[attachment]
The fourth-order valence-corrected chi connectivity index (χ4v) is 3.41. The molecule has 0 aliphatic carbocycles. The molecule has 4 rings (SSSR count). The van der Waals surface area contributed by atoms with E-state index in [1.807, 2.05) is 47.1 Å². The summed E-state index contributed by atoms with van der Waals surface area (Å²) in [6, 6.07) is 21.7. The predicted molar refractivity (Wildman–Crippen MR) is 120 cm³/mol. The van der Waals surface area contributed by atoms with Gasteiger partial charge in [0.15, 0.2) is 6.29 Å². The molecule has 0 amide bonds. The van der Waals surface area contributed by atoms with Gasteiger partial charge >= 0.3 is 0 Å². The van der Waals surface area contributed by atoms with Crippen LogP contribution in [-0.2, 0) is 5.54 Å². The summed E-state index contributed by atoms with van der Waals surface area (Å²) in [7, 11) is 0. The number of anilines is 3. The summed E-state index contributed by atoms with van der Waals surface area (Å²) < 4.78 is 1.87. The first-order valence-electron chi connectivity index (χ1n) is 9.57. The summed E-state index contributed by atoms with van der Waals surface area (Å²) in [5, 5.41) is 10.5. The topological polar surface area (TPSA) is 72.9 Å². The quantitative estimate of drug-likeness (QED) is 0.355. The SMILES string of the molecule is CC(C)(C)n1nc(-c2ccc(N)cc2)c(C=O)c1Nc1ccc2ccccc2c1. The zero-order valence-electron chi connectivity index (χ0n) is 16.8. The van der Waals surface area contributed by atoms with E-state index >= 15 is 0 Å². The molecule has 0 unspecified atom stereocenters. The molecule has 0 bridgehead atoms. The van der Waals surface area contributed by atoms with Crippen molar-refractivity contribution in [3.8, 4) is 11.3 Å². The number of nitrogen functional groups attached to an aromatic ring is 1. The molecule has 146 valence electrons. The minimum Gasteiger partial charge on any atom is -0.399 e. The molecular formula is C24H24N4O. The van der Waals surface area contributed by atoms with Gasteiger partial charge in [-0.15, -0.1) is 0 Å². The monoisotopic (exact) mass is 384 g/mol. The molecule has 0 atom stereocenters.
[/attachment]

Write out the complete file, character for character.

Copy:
The fourth-order valence-corrected chi connectivity index (χ4v) is 3.41. The molecule has 0 aliphatic carbocycles. The molecule has 4 rings (SSSR count). The van der Waals surface area contributed by atoms with E-state index in [1.807, 2.05) is 47.1 Å². The summed E-state index contributed by atoms with van der Waals surface area (Å²) in [6, 6.07) is 21.7. The predicted molar refractivity (Wildman–Crippen MR) is 120 cm³/mol. The van der Waals surface area contributed by atoms with Gasteiger partial charge in [0.15, 0.2) is 6.29 Å². The molecule has 0 amide bonds. The van der Waals surface area contributed by atoms with Gasteiger partial charge >= 0.3 is 0 Å². The van der Waals surface area contributed by atoms with Crippen LogP contribution in [-0.2, 0) is 5.54 Å². The summed E-state index contributed by atoms with van der Waals surface area (Å²) in [7, 11) is 0. The number of anilines is 3. The summed E-state index contributed by atoms with van der Waals surface area (Å²) < 4.78 is 1.87. The first-order valence-electron chi connectivity index (χ1n) is 9.57. The summed E-state index contributed by atoms with van der Waals surface area (Å²) in [5, 5.41) is 10.5. The topological polar surface area (TPSA) is 72.9 Å². The quantitative estimate of drug-likeness (QED) is 0.355. The SMILES string of the molecule is CC(C)(C)n1nc(-c2ccc(N)cc2)c(C=O)c1Nc1ccc2ccccc2c1. The zero-order valence-electron chi connectivity index (χ0n) is 16.8. The van der Waals surface area contributed by atoms with E-state index >= 15 is 0 Å². The molecule has 0 unspecified atom stereocenters. The molecule has 0 bridgehead atoms. The van der Waals surface area contributed by atoms with Crippen molar-refractivity contribution in [3.8, 4) is 11.3 Å². The number of nitrogen functional groups attached to an aromatic ring is 1. The molecule has 146 valence electrons. The minimum Gasteiger partial charge on any atom is -0.399 e. The molecular formula is C24H24N4O. The van der Waals surface area contributed by atoms with Gasteiger partial charge in [-0.15, -0.1) is 0 Å². The monoisotopic (exact) mass is 384 g/mol. The molecule has 0 atom stereocenters.